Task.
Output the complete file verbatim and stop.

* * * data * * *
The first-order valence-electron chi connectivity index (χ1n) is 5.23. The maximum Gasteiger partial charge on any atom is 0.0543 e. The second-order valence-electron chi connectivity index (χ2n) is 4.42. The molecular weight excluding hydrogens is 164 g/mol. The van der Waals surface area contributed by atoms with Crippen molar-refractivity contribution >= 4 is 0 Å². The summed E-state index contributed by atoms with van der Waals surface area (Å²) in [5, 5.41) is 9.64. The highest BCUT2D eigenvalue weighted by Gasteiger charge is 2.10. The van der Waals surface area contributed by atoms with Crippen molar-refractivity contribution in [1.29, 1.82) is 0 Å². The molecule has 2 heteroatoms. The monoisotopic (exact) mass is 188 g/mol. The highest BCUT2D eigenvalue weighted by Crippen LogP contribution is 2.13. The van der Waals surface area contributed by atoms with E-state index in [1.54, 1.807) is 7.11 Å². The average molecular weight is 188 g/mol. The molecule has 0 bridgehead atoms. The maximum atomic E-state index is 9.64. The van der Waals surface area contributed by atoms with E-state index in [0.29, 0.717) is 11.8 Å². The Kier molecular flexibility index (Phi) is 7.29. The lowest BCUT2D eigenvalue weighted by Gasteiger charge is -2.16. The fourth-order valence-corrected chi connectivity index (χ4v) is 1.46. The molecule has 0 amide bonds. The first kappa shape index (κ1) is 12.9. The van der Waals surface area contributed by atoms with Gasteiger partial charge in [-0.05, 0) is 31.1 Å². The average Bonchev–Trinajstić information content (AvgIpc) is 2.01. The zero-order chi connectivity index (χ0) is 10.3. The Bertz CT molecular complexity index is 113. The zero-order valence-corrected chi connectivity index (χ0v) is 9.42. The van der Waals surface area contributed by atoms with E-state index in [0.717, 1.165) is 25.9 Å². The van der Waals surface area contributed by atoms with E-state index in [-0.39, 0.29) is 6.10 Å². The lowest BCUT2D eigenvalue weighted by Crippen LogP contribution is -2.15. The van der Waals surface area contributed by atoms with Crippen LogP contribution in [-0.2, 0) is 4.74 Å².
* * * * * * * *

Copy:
The first-order valence-electron chi connectivity index (χ1n) is 5.23. The maximum Gasteiger partial charge on any atom is 0.0543 e. The second-order valence-electron chi connectivity index (χ2n) is 4.42. The molecular weight excluding hydrogens is 164 g/mol. The van der Waals surface area contributed by atoms with Crippen molar-refractivity contribution >= 4 is 0 Å². The summed E-state index contributed by atoms with van der Waals surface area (Å²) in [5, 5.41) is 9.64. The highest BCUT2D eigenvalue weighted by Gasteiger charge is 2.10. The van der Waals surface area contributed by atoms with Crippen molar-refractivity contribution in [1.29, 1.82) is 0 Å². The molecule has 2 heteroatoms. The monoisotopic (exact) mass is 188 g/mol. The highest BCUT2D eigenvalue weighted by Crippen LogP contribution is 2.13. The van der Waals surface area contributed by atoms with E-state index in [1.54, 1.807) is 7.11 Å². The average molecular weight is 188 g/mol. The molecule has 0 bridgehead atoms. The maximum atomic E-state index is 9.64. The van der Waals surface area contributed by atoms with E-state index in [0.29, 0.717) is 11.8 Å². The Kier molecular flexibility index (Phi) is 7.29. The lowest BCUT2D eigenvalue weighted by Gasteiger charge is -2.16. The fourth-order valence-corrected chi connectivity index (χ4v) is 1.46. The molecule has 0 amide bonds. The first kappa shape index (κ1) is 12.9. The van der Waals surface area contributed by atoms with Gasteiger partial charge in [-0.05, 0) is 31.1 Å². The average Bonchev–Trinajstić information content (AvgIpc) is 2.01. The zero-order chi connectivity index (χ0) is 10.3. The Bertz CT molecular complexity index is 113. The zero-order valence-corrected chi connectivity index (χ0v) is 9.42. The van der Waals surface area contributed by atoms with E-state index in [0.717, 1.165) is 25.9 Å². The van der Waals surface area contributed by atoms with E-state index in [-0.39, 0.29) is 6.10 Å². The lowest BCUT2D eigenvalue weighted by Crippen LogP contribution is -2.15. The van der Waals surface area contributed by atoms with Crippen LogP contribution in [-0.2, 0) is 4.74 Å².